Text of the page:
The surface of the product is rougher than that of the product made by milling, at the same time – with the exception of the fitting parts – this roughness is acceptable, since in case of veneering with ceramics it can be compensated, and in case of veneering with composites it is even advantageous.
Thanks to the recently developed processes combining 3D printing and milling (e.g. sint&mill), the fitting parts can also be produced in the required quality. Owing to this process, the smoothness of the fitting parts is equivalent to that obtained by CNC milling (as it is made by CNC milling), at the same time, the overall cost of production will be lower than in case of milling.
While the initial investment cost in case of 3D printing is also high, the significantly smaller amount of raw material (powder) required and the higher productivity result in lower specific fabrication costs and, consequently, a favourable product price when compared to milling.
In case of CoCr, the price of the 3D printed products is already competitive with that of the cast items, whereas their quality is higher. Due to the competitive price, 3D printing increasingly replaces casting and CNC milling in some Central-Eastern European countries. What is more, there are several dental labs in the region which produce restorations exclusively by 3D printing.
3D printing opened up new prospects for the fabrication and application of titanium restorations. The use of technology leads to higher quality compared to casting, a lower price compared to milling and greater conformity of the digital model and product compared to both. The advantage of 3D printing over milling is manifest particularly in the case of the various implants (e.g. circular, symmetric traditional or one-off platforms resting on the cortical bone surface) and traumatic platforms, as printing allows the production of such forms, which are practically impossible to make by milling.
Using titanium improves the sense of comfort, as well as extends the lifecycle of the restoration, with the patient being the ultimate winner. The weight of the restorations made of titanium is lower than those made of zirconia and particularly of CoCr (one half of this latter), and their tensile strength and elasticity features are much closer to those of the natural bone. An additional argument in favour of using titanium is its good osseointegration property, which is an important criterion in case of implants, whereas its biocompatibility is preferred in case of sensitivity to traditional metal restorations.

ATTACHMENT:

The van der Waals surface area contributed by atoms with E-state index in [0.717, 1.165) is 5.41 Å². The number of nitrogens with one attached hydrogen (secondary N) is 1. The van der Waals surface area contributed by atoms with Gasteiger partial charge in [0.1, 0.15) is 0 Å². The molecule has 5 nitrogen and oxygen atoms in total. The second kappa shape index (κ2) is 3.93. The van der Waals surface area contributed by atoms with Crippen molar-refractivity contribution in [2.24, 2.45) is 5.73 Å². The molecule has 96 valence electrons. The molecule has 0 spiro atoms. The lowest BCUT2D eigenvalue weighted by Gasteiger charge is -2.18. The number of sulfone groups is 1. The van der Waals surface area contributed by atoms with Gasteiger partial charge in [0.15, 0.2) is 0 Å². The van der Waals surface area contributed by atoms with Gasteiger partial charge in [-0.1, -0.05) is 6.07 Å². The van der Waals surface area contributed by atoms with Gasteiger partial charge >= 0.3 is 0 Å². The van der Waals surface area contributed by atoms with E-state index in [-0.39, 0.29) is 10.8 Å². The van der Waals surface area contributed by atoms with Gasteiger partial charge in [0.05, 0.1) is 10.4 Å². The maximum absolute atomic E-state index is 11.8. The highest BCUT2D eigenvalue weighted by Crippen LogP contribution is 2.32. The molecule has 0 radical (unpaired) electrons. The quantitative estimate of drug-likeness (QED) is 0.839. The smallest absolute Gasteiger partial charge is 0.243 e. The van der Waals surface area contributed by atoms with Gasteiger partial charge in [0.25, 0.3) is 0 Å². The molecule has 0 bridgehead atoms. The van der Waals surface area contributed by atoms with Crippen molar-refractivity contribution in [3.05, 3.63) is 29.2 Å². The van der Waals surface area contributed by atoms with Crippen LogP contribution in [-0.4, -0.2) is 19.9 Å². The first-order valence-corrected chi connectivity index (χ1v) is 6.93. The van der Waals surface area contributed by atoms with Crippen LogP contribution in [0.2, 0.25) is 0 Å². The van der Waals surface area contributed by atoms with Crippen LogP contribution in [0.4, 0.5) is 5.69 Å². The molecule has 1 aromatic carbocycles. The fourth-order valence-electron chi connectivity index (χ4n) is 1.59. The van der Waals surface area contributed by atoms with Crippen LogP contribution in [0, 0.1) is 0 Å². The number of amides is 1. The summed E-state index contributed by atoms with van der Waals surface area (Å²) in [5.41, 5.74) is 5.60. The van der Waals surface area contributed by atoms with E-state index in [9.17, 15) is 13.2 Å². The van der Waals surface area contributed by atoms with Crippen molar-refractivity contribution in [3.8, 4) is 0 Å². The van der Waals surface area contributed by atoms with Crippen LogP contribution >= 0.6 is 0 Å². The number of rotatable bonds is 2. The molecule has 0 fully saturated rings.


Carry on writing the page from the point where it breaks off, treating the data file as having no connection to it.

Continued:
The increasing reputation of 3D printing generated by the positive experience gained so far, as well as the declining prices of 3D printers and raw materials are suggesting the more and more widespread application of 3D printed metal restorations. This is particularly true for titanium restorations, which can also be applied in cases when the use of CoCr is not recommended or not possible.
Those practitioners, who have not yet done so, should try the application of 3D printed metal restorations. To do so, it is not necessary to invest in an own 3D metal printer since there are several service providers and centre on the market which can print these restorations, and naturally we are also pleased to help in respect to both CoCr and titanium restorations.
I express my thanks to my colleague, Mr. Lajos Bozsányi, for this contribution to this article.
About the Author:
Zsolt is strongly engaged in the application of 3D printing in the healthcare sector. He is the Managing Director of Premet (www.premet.hu), a company focusing on the production of 3D printed products, including those made of CoCr, titanium and PEEK, for the dental and medical sectors. He is the leader of a3D Printing Training Centre that delivers